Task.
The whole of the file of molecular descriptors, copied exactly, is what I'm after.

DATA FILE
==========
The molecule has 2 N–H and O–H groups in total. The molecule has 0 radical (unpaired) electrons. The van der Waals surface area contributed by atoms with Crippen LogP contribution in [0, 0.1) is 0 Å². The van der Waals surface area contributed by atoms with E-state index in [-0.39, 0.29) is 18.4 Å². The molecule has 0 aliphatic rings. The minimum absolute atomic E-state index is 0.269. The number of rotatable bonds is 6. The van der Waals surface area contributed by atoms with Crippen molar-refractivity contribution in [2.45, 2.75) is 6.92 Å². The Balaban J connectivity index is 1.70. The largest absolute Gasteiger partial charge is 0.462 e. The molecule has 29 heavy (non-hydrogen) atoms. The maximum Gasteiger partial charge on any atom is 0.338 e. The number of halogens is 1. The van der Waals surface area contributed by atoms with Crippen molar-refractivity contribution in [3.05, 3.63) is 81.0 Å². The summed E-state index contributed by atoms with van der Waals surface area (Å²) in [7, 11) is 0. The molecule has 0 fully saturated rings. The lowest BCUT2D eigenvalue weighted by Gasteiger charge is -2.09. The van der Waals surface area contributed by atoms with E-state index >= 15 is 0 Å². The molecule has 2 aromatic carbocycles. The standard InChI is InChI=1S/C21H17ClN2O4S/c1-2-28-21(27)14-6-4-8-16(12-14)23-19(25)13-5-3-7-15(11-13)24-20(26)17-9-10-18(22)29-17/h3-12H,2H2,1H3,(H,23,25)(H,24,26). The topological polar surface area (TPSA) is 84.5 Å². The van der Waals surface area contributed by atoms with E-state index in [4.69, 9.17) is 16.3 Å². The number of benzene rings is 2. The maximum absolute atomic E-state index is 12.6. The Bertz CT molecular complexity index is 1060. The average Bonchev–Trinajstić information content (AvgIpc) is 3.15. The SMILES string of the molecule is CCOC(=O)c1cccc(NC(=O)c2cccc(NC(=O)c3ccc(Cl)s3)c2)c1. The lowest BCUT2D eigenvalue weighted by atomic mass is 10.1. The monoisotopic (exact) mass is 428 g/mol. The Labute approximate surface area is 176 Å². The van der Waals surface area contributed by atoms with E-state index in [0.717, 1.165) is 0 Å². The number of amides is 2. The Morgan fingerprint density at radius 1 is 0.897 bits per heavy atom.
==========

The molecule has 2 N–H and O–H groups in total. The molecule has 0 radical (unpaired) electrons. The van der Waals surface area contributed by atoms with Crippen LogP contribution in [0, 0.1) is 0 Å². The van der Waals surface area contributed by atoms with E-state index in [-0.39, 0.29) is 18.4 Å². The molecule has 0 aliphatic rings. The minimum absolute atomic E-state index is 0.269. The number of rotatable bonds is 6. The van der Waals surface area contributed by atoms with Crippen molar-refractivity contribution in [2.45, 2.75) is 6.92 Å². The Balaban J connectivity index is 1.70. The largest absolute Gasteiger partial charge is 0.462 e. The molecule has 29 heavy (non-hydrogen) atoms. The maximum Gasteiger partial charge on any atom is 0.338 e. The number of halogens is 1. The van der Waals surface area contributed by atoms with Crippen molar-refractivity contribution in [3.05, 3.63) is 81.0 Å². The summed E-state index contributed by atoms with van der Waals surface area (Å²) in [7, 11) is 0. The molecule has 0 fully saturated rings. The lowest BCUT2D eigenvalue weighted by Gasteiger charge is -2.09. The van der Waals surface area contributed by atoms with E-state index >= 15 is 0 Å². The molecule has 2 aromatic carbocycles. The standard InChI is InChI=1S/C21H17ClN2O4S/c1-2-28-21(27)14-6-4-8-16(12-14)23-19(25)13-5-3-7-15(11-13)24-20(26)17-9-10-18(22)29-17/h3-12H,2H2,1H3,(H,23,25)(H,24,26). The topological polar surface area (TPSA) is 84.5 Å². The van der Waals surface area contributed by atoms with E-state index in [4.69, 9.17) is 16.3 Å². The number of benzene rings is 2. The maximum absolute atomic E-state index is 12.6. The Bertz CT molecular complexity index is 1060. The average Bonchev–Trinajstić information content (AvgIpc) is 3.15. The SMILES string of the molecule is CCOC(=O)c1cccc(NC(=O)c2cccc(NC(=O)c3ccc(Cl)s3)c2)c1. The lowest BCUT2D eigenvalue weighted by atomic mass is 10.1. The monoisotopic (exact) mass is 428 g/mol. The Labute approximate surface area is 176 Å². The van der Waals surface area contributed by atoms with E-state index in [0.717, 1.165) is 0 Å². The number of amides is 2. The Morgan fingerprint density at radius 1 is 0.897 bits per heavy atom.